September 06, 2020 Book Review

Living in Union with Christ: Paul’s Gospel and Christian Moral Identity

Living in Union with Christ: Paul’s Gospel and Christian Moral Identity

Grant Macaskill

Reviewed by: Jeremiah Dickinson

Living in Union with Christ: Paul’s Gospel and Christian Moral Identity, by Grant Macaskill. Baker Academic, 2019. Hardcover, 176 pages, $24.99. Reviewed by OP member Jeremiah Dickinson.

Who, or what, defines my identity? We are naturally curved inward and look to ourselves to answer that question, and this problem doesn’t go away for the Christian. But from beginning to end, Jesus is the “defining reality” for the believer, and that is very good news (145). In Living in Union with Christ, Grant Macaskill offers a much-needed account of the believer’s union with Christ, and the hope we have in him.

The main argument of the book is that “talk of the Christian moral life must begin and end with Paul’s statement, ‘It is no longer I who live, but Christ who lives in me’” (1). Macaskill looks closely at key New Testament texts that speak of our identity in Christ and applies them to our contemporary questions and issues.

Chapter 1 places the discussion in its historical and theological context. Chapters 2–6, the substance of the argument, focus on Galatians and Philippians, baptism, the Lord’s Supper, the war between the flesh and the Spirit, and our future hope.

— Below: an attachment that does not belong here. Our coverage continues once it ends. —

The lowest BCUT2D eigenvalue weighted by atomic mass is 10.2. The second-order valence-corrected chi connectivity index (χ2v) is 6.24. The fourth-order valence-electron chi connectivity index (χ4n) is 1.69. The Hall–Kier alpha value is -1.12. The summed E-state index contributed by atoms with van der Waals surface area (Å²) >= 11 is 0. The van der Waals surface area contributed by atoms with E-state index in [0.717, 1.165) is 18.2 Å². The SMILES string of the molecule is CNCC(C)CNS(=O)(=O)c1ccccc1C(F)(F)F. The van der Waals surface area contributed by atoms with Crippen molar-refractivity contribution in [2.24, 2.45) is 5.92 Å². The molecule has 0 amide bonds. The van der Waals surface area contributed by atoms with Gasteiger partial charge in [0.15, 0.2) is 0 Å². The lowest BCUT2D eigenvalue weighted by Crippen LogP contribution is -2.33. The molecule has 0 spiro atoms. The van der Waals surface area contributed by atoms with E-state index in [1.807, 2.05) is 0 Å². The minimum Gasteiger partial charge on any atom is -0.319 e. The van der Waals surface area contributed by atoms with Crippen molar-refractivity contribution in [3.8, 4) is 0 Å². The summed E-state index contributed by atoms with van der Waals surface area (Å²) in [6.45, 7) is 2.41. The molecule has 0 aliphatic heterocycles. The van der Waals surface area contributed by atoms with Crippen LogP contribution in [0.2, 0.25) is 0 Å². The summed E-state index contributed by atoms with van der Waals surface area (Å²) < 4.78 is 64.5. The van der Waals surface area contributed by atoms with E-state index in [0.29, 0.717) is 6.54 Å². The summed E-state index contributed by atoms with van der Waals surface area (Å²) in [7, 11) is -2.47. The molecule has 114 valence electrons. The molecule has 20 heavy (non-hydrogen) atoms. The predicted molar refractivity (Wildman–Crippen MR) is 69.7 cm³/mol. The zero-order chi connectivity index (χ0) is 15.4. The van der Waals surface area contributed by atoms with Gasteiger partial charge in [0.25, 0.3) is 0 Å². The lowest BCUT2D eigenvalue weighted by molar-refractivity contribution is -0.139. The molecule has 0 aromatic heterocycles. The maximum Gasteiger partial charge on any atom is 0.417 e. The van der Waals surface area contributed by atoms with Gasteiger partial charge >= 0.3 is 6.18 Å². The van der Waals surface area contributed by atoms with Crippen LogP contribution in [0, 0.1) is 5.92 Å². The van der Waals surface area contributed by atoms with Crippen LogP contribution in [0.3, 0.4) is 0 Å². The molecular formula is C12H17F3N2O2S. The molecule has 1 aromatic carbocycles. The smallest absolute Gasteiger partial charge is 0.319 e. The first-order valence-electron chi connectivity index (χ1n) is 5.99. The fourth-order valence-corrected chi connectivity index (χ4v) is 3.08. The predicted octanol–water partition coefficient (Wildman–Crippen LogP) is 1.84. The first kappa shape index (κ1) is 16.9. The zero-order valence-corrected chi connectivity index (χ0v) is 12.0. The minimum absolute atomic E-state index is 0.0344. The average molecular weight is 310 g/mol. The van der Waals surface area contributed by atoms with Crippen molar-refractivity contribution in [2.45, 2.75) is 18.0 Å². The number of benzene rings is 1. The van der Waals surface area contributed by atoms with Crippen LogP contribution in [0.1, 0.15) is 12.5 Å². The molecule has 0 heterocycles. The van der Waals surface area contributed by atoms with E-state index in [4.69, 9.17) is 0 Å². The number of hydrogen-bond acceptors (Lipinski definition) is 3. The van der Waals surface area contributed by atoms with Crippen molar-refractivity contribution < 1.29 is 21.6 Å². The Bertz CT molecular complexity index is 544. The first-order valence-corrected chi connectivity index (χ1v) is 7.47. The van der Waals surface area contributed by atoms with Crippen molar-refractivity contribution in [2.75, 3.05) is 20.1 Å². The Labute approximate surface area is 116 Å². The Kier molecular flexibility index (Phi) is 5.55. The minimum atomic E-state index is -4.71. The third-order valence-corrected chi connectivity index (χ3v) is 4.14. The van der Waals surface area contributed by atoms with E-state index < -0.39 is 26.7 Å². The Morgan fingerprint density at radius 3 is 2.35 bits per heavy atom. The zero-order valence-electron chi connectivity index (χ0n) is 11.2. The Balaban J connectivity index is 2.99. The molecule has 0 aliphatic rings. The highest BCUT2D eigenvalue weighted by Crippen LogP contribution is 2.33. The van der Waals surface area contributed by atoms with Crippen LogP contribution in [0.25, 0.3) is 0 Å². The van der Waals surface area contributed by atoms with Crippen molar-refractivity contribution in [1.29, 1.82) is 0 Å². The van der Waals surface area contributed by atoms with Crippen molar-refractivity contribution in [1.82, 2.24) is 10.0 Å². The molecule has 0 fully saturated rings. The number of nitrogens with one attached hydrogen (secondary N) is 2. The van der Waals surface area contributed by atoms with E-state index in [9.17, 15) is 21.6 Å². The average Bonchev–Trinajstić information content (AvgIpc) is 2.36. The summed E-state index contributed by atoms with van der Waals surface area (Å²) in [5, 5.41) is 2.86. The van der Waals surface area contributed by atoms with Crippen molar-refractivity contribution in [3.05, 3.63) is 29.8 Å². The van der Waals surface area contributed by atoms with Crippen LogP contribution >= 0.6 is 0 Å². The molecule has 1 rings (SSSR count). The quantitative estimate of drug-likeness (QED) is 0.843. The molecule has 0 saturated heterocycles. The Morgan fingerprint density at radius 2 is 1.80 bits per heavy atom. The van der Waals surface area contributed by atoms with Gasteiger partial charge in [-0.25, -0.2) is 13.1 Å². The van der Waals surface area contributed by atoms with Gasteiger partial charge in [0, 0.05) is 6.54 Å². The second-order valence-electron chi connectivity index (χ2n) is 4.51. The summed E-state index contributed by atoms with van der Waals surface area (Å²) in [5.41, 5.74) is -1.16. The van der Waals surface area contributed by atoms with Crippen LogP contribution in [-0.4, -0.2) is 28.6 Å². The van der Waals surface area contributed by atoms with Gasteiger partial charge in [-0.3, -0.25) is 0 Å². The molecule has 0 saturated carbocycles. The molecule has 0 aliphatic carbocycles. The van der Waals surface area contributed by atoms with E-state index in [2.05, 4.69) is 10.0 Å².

Chapter 7 brings all the strands together in application. It is practical theology at its best. The reader will especially appreciate and be challenged by the conclusions drawn in chapter 7, supported by the close reading of the text in the previous chapters.

This book will be helpful for pastors, students, and all those who lead and teach in any capacity, but it will also prove beneficial to any believer who seeks to dive deeply into the text of Scripture. Macaskill writes with pastoral care and wisdom. He centers our gaze on the gospel of Jesus Christ, who is our hope. In the author’s words, “The possibilities of our lives are limited not by our own natural capacity for goodness and love but by the perfections and prospects constituted by this other person, Jesus Christ. Thanks be to God” (vii).

Thanks be to God, indeed.



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